She added: “Those people who would sacrifice her life for the sake of a religious principle and also cause a child to be born who could very well be severely disabled also are following a belief in religion that not all Americans can tolerate.”
Bush, who is a Catholic convert, says he is opposed to abortion.
“My faith is an essential part of my life and my worldview,” the governor, President George W. Bush's brother, said in a statement e-mailed to the Register. “But clearly, one need not be a Catholic to recognize that in this case the state has an interest in protecting the lives of both the mother and her unborn child.”
Pro-life organizations have expressed support for Bush's pro-life stance in this particular case and anger at those who oppose him.
Mary Jane Owen, executive director of the National Catholic Partnership on Disability, an independent advocacy group, pointed out that when the Florida Supreme Court ruled in 1989 against a guardian for a fetus, technology wasn't as sophisticated as it is today.
“We didn't have … three-dimensional sonograms back in 1989,” said Owen, who uses a wheelchair because of spinal cord damage, has partial hearing loss and only recently regained sight after 30 years of blindness. “We didn't have them in 1999. We've got them now. We can now see little babies putting their thumbs in their mouths, moving their fingers around, yawning, moving every part of their bodies. We can see their little noses, their little eyes. We know they're human beings.”
Owen also expressed concern about the prevalence of sexual abuse of disabled people. She, too, was sexually abused in a rehabilitation facility.
“I know very few disabled people who have not been sexually abused,” Owen said.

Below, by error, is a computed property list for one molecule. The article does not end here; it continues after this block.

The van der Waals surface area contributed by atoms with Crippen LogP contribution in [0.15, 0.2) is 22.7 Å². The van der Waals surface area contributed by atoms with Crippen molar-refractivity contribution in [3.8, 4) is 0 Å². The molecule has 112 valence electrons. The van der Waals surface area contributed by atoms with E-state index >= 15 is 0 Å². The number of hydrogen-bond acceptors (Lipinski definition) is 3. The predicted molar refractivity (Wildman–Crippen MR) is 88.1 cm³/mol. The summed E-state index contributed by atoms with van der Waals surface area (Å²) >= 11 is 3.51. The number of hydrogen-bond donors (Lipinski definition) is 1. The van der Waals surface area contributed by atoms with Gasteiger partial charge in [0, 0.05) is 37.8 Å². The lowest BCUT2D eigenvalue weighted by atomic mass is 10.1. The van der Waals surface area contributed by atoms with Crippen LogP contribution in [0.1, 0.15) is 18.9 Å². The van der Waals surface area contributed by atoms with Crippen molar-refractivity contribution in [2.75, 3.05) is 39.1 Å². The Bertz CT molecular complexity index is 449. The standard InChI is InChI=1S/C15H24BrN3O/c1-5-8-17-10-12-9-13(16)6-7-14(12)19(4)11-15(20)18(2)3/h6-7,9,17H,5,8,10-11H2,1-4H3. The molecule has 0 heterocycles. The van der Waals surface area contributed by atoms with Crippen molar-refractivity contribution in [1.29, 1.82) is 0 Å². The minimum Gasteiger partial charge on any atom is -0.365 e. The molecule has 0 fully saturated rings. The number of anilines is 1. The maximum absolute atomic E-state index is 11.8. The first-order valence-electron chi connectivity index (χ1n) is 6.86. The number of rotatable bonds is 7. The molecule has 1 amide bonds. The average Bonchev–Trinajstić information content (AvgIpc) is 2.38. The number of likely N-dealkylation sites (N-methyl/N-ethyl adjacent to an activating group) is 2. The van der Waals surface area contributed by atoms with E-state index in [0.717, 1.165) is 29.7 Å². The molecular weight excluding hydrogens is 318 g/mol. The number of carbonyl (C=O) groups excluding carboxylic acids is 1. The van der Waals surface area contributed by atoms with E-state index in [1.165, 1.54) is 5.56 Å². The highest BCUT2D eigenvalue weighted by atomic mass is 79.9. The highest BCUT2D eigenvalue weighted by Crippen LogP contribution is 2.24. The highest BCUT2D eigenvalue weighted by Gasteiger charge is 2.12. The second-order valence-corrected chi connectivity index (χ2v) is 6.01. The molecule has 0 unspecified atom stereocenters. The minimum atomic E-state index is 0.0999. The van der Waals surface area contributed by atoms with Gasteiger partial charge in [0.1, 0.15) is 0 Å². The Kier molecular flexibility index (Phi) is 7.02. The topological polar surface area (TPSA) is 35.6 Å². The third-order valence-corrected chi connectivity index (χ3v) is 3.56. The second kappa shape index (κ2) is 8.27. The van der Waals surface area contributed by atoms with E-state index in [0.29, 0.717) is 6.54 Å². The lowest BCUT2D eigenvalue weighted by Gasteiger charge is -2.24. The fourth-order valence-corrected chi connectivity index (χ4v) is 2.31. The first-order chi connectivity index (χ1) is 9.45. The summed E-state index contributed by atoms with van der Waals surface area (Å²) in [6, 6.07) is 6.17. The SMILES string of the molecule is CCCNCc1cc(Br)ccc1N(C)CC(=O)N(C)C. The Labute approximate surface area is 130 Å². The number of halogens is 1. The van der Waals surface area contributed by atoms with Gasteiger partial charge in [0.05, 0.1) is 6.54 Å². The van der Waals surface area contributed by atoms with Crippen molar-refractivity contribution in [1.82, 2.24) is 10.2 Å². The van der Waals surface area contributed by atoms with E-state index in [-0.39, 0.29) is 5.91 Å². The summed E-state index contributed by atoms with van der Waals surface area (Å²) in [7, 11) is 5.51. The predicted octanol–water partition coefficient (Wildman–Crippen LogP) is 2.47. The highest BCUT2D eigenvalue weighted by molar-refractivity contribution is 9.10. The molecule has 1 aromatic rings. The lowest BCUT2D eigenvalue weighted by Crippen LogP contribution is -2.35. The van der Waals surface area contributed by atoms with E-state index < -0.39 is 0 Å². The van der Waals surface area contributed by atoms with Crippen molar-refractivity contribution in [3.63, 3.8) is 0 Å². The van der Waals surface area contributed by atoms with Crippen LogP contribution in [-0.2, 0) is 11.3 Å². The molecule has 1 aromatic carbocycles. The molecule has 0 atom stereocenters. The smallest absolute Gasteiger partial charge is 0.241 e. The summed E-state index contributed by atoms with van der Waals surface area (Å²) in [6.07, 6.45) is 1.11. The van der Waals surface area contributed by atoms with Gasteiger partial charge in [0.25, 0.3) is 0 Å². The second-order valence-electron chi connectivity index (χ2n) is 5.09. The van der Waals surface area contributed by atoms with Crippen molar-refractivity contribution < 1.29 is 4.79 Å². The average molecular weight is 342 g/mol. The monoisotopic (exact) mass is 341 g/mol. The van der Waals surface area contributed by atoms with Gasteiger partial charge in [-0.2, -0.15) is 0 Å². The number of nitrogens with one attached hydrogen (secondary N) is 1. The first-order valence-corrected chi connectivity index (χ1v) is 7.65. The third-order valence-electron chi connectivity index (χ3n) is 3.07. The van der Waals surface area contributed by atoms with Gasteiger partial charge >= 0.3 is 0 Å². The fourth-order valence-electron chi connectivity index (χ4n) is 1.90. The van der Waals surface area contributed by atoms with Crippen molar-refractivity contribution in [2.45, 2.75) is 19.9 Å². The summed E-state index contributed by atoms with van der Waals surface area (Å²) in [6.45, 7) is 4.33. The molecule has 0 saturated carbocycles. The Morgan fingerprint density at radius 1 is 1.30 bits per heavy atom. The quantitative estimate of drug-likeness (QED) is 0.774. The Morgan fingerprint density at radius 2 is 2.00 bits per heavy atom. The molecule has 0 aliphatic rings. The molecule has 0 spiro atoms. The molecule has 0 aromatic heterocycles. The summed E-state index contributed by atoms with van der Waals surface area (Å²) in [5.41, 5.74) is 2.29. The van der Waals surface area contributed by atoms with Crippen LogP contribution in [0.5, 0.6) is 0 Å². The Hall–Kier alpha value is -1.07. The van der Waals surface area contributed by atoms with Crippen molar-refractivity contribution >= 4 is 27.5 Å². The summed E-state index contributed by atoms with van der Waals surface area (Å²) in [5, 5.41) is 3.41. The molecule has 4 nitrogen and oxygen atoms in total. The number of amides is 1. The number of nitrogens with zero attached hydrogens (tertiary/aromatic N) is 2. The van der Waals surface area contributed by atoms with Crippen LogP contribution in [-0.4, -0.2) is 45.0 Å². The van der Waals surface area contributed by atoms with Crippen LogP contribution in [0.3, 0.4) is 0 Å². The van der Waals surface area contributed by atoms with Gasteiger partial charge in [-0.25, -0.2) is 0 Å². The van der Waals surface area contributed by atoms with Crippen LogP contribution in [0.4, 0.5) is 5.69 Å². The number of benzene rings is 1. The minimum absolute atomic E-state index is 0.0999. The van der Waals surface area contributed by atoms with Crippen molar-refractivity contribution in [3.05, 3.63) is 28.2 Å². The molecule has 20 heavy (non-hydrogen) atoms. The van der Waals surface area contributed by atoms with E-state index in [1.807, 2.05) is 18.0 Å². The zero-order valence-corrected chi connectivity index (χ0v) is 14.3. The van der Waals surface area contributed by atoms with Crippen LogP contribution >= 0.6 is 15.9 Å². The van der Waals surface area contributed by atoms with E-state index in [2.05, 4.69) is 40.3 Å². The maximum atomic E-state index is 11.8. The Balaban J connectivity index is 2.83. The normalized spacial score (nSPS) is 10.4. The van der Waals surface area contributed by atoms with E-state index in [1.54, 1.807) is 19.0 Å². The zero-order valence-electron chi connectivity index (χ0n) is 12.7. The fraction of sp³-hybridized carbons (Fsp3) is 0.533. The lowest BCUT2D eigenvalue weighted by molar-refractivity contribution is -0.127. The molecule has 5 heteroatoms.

The violence associated with those who are sexually assaulted is tragic, and the tragedy would be compounded by a second violent act, an abortion, said Julie Makimaa. She is a pro-life activist whose mother was raped at age 18 and gave Makimaa up for adoption when she was a baby.
“Certainly her child is an innocent victim in what has happened and shouldn't be punished or rejected because of the crime of its father,” she said, adding that there is often a stigma attached to children born of rape victims. The child has been “purposely associated with the rapist without question” and is often referred to as “the ‘rapist's child,’ the child that will be born with deformities or psychological problems,” she said.
Such associations and “myths” were used to support abortion as a “means of compassion” for victims of assault, Makimaa said. “So the children conceived as a result of rape and incest have always been used to promote abortion.”
“They are so afraid of the truth that they have actually lost sight of the truth,” said Lynda Bell, spokes-woman for Florida Right to Life, referring to abortion activists. “This baby is a person. This baby is a child; it's an unborn child, but it's a child nonetheless.”
Carlos Briceno writes from Seminole, Florida.